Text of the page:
Behold Bryan County’s laziest gardener. I’m thinking of asking our friend Sherry to make that an official competition title for the Master Gardener’s annual Spring Fling. I have some serious skills in the field of laziness, and I have the pictures to prove it.
Several years ago I wrote an article about gardening styles. I put it on a page that you can access there on the left, but read it later. I can honestly say that my style has stayed the same over the years, but some of my methods have changed dramatically. I credit my years here on the prairie for that.
I have long accepted the philosophy that a weed/grass/wildflower is simply a plant found in the wrong spot. We think we are “all that and a bag of chips” as my granddaughter would say, because we can generally force plants to grow where and when we want them to, regardless of Nature’s intentions. When I lived in the city I was much more inclined to do just that. I was more of a “make a plan, sketch it out, make it happen” kind of gardener. Now I’m more of a “let’s see what happens” gardener, and that suits my lazy soul just fine. I thought about that as I worked in my flowers this morning. In years past I would have cleared the flower bed, added more top soil, sketched what I wanted to grow, and where, then purchased seed or plants and carefully put them into their new home. This morning I was content to remove some of the grass and weeds, scratch at the soil between the perennials and throw out a handful of seeds. I also made a note in my head to move some daylilies to the back of that bed as soon as it is safe to move them.
I have taken laziness to its ultimate with my seed scattering. I mean honestly, who digs seed holes in nature? Answer: animals and water. And they are both pretty sloppy. So I scratch the soil with my hoe, throw the seed around, and sprinkle with water. Done.
My seed mixing is also the result of calculated laziness. I used to plan and plot and prepare for each flower. If a plant failed to thrive where I placed it, I felt like a failure. What had I done wrong? How could I correct it? What did I need to do to make that flower grow there? Now I simply don’t care. I leave a lot of planning to the plants. I buy the seeds I want. I divide them into two groups- sun and shade- then I mix all of the sun seeds into a bag and all of the shade seeds into a bag. I throw the sun seeds into sunny beds and the shade seed into shady beds and “see what happens”. If a plant fails to thrive I hardly know it. If it does well, but I don’t like it in the spot where it chose to grow I can always move it. If it does well and multiplies, or makes seeds, even better.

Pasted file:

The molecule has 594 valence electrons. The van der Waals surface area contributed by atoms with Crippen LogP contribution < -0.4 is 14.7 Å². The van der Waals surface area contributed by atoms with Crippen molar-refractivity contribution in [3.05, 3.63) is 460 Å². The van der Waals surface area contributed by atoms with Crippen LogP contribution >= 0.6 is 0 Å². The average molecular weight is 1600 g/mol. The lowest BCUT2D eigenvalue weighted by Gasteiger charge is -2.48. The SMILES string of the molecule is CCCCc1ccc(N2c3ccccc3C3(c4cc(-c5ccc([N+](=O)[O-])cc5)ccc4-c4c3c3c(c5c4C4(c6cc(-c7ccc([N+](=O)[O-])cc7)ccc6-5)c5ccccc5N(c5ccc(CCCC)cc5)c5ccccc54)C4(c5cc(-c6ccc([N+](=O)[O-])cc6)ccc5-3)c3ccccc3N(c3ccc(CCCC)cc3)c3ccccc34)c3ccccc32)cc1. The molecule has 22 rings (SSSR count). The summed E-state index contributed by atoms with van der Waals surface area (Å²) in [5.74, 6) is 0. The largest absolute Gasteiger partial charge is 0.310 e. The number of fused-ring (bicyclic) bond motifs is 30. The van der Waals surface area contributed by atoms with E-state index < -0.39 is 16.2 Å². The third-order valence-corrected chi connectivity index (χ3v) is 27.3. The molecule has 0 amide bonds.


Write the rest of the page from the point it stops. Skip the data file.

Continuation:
I can play around with seeds and annuals and take risks and let my garden evolve. I invest a little more money in perennials, so I’m more careful with them, but I still try to be a touch lazy. I stay with tried and true perennials that are likely to do well in our heat. I don’t try many fussy plants, or plants that are clearly better suited to other climates and conditions. I don’t want to waste my time and effort constantly coaxing a plant along.
I like “free” plants, so I seldom turn down the offer of plants or seeds from other gardeners. If it does well in someone else’s garden, chances are it will do well in mine. This is only my third year here, so I need all the free help I can get until my own plants become more established and I’m able to take cuttings and seeds from them.
I used my lazy skills in the vegetable garden this year. I had some grape boxes that I’ve been dragging around for thirty years and they are getting a bit old. So I used three of them for little planters. I have radishes in one, basil in another, and sweet peas in the third. To fill them I simply put paper in the bottoms, placed a bag of soil in each box, and slit the bags open. Pulled back the edges and cut them off. Used a fourth bag of soil to top off the other three, and then planted.
My last lazy lesson is, don’t be so worried about a few weeds and grasses. Like I said, they are only “bad” because they are growing where I don’t want them to grow. After all, this wasn’t a bare spot of ground to begin with, so actually I am the intruder. I am the one who needs to work to defend what I want to grow. Everything else out here is just doing what it did for a hundred years before I got here!
If you need proof of my lazy wisdom I give you the example of the two plants I studied this morning. The white one is a plant I bought at Lowe’s for $2.50. The yellow one came up wild beside it. There are lots more in the pasture! Now I think it is quite ironic that the two are so similar and growing side by side. I can’t see any obvious advantage that the store-bought one has over the other in terms of beauty. Can you? Sometimes Mother Nature is just a whole lot smarter than I am, but I’m trying to learn her tricks. I’m too lazy to do anything else.